Many amateur gardeners swear by a decoction of garlic or onions against thrips, to which you should also add nettles. However, these are hard to get in the winter, so you are limited to the garlic.
Add 200 grams of freshly pressed garlic to 1.5 liters of water. The decoction is left overnight and then poured over the plant. Thrips can be controlled with the already mentioned neem oil.
Other insecticides exist, of course, and these also work, but should only be used in cases of heavy infestation. After all, who wants pure chemistry in the house or on their cucumbers in the greenhouse. There is another way.
Maybe you have ever wondered what the blue boards are supposed to be good for, which are available in the garden center next to the well-known yellow boards coated with glue.
They’re against the fringe winged insects that are attracted to the blue paint and then stick to the glue. Stick the blue boards into the pot of the plant you want to protect. However, not all thrips have wings, so blue boards are primarily useful for infestation reduction and monitoring.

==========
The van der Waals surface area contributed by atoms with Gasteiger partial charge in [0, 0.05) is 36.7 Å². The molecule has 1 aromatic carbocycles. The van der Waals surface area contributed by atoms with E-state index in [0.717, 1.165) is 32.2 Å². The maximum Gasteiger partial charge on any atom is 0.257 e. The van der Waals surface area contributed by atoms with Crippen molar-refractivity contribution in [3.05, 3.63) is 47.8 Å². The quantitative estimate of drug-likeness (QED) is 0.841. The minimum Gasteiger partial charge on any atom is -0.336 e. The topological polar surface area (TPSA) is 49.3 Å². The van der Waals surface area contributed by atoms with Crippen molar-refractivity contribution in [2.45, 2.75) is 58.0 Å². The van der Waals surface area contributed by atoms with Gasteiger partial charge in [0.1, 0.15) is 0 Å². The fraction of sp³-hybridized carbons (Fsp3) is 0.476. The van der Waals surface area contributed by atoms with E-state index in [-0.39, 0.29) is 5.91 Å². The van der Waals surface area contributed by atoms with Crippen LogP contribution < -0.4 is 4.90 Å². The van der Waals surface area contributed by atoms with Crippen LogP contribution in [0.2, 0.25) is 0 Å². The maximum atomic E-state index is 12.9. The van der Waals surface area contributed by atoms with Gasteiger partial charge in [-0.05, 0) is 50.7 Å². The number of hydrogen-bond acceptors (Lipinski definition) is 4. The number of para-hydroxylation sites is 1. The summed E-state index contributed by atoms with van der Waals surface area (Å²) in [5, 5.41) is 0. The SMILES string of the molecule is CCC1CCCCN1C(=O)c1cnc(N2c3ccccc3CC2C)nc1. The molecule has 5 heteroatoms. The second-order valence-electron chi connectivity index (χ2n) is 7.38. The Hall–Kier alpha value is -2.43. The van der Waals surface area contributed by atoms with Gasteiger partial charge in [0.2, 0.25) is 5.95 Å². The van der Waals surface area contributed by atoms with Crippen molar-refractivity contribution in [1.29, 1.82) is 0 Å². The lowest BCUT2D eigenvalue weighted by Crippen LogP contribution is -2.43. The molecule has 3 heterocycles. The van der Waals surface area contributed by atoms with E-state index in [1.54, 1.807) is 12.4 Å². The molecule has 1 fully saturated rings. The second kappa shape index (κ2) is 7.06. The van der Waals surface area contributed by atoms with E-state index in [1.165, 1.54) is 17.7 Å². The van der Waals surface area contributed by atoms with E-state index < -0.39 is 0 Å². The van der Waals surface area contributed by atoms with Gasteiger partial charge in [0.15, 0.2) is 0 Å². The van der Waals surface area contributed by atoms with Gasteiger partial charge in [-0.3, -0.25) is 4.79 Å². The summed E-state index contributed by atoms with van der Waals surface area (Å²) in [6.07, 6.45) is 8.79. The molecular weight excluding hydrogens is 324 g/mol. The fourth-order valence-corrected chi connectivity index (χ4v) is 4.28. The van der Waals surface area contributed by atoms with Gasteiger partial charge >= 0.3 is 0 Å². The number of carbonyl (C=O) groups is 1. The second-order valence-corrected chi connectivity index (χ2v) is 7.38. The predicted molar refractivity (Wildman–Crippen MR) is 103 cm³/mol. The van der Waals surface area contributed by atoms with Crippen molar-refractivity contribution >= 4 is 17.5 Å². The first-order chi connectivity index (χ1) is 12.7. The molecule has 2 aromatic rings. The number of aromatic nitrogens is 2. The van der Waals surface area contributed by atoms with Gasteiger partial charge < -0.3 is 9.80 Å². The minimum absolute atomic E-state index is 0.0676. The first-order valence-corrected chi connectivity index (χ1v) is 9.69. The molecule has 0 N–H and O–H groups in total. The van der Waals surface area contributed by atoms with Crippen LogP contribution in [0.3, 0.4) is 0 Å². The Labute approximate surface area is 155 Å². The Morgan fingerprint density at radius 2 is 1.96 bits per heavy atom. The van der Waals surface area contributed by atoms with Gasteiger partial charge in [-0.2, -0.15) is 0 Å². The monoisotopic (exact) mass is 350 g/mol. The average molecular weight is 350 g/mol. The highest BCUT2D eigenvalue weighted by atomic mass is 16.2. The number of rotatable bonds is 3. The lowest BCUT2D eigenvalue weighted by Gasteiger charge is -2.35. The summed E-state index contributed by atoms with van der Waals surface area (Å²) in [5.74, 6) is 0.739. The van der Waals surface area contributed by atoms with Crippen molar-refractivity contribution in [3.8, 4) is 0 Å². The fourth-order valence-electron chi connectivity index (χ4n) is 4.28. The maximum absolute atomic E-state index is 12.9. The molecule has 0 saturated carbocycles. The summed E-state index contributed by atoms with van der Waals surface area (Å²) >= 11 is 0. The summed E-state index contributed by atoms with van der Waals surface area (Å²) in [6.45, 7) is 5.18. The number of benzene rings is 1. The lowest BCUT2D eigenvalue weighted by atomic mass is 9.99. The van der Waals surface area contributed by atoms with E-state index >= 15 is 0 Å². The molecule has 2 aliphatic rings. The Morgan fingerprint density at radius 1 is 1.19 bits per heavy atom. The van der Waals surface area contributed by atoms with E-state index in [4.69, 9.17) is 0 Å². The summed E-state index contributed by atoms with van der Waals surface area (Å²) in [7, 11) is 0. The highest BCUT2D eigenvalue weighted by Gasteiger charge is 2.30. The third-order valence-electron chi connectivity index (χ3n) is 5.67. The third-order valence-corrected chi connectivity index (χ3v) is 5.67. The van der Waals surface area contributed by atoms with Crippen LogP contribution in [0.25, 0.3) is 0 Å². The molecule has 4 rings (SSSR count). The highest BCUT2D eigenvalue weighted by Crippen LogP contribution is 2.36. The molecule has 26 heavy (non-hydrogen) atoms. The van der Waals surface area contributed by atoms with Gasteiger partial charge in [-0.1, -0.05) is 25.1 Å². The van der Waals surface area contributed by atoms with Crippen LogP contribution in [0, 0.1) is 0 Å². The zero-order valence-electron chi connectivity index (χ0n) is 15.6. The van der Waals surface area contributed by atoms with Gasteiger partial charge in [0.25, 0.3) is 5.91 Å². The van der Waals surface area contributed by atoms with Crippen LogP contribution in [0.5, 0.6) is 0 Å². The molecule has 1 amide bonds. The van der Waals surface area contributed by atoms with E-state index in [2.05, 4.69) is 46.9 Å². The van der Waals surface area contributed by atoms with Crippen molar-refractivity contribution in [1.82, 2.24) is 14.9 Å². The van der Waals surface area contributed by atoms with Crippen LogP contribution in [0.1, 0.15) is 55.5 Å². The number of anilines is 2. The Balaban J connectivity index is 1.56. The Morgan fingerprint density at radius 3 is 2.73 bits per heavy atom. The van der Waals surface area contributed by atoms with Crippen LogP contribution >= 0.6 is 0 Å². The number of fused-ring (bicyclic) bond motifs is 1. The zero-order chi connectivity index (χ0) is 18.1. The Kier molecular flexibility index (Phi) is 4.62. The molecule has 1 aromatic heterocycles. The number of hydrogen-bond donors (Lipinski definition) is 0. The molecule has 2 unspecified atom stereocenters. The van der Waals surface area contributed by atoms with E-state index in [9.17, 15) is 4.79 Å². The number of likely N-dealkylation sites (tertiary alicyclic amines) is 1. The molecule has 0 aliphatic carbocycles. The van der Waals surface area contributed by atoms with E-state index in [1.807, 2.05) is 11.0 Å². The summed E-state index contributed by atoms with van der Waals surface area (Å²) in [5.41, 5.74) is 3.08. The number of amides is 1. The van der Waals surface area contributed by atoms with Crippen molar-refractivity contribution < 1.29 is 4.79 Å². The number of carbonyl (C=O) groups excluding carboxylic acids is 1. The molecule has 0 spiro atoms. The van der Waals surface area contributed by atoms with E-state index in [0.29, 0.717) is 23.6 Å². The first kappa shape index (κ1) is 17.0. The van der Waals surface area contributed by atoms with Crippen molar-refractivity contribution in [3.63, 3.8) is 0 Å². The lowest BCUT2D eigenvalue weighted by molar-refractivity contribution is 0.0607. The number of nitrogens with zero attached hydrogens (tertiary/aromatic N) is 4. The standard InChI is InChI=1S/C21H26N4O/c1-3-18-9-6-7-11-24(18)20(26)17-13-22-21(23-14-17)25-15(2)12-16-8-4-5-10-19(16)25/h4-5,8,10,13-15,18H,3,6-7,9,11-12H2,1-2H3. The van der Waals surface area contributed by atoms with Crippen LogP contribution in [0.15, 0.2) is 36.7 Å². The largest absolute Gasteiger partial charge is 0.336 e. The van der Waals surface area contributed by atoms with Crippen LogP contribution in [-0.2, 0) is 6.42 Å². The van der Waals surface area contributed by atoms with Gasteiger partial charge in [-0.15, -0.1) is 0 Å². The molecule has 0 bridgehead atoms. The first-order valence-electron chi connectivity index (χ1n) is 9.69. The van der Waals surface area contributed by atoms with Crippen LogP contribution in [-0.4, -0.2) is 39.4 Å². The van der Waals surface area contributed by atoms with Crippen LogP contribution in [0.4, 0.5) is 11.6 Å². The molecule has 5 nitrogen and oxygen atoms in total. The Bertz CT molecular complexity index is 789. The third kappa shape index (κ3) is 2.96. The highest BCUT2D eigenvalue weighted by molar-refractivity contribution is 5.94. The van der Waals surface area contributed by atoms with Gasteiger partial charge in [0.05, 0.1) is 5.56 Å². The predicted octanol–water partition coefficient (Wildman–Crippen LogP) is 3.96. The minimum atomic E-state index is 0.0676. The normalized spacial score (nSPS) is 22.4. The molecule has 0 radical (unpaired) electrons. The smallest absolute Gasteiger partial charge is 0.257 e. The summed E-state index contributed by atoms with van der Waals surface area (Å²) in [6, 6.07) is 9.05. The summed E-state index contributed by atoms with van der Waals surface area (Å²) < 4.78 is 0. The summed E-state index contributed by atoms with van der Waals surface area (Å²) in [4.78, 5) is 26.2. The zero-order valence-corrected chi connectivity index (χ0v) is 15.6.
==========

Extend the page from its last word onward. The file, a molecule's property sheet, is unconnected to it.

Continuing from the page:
Since fringed thrips mainly occur indoors, you can target beneficial insects such as lacewings and certain predatory mite species.
This is the gentlest method of control, as you completely avoid using any agents. The beneficial insects stay on the plants and do not spread in the apartment or infest people and pets. You order the beneficial insects in the garden center and receive them by mail in a substrate, which you tap out on the plants.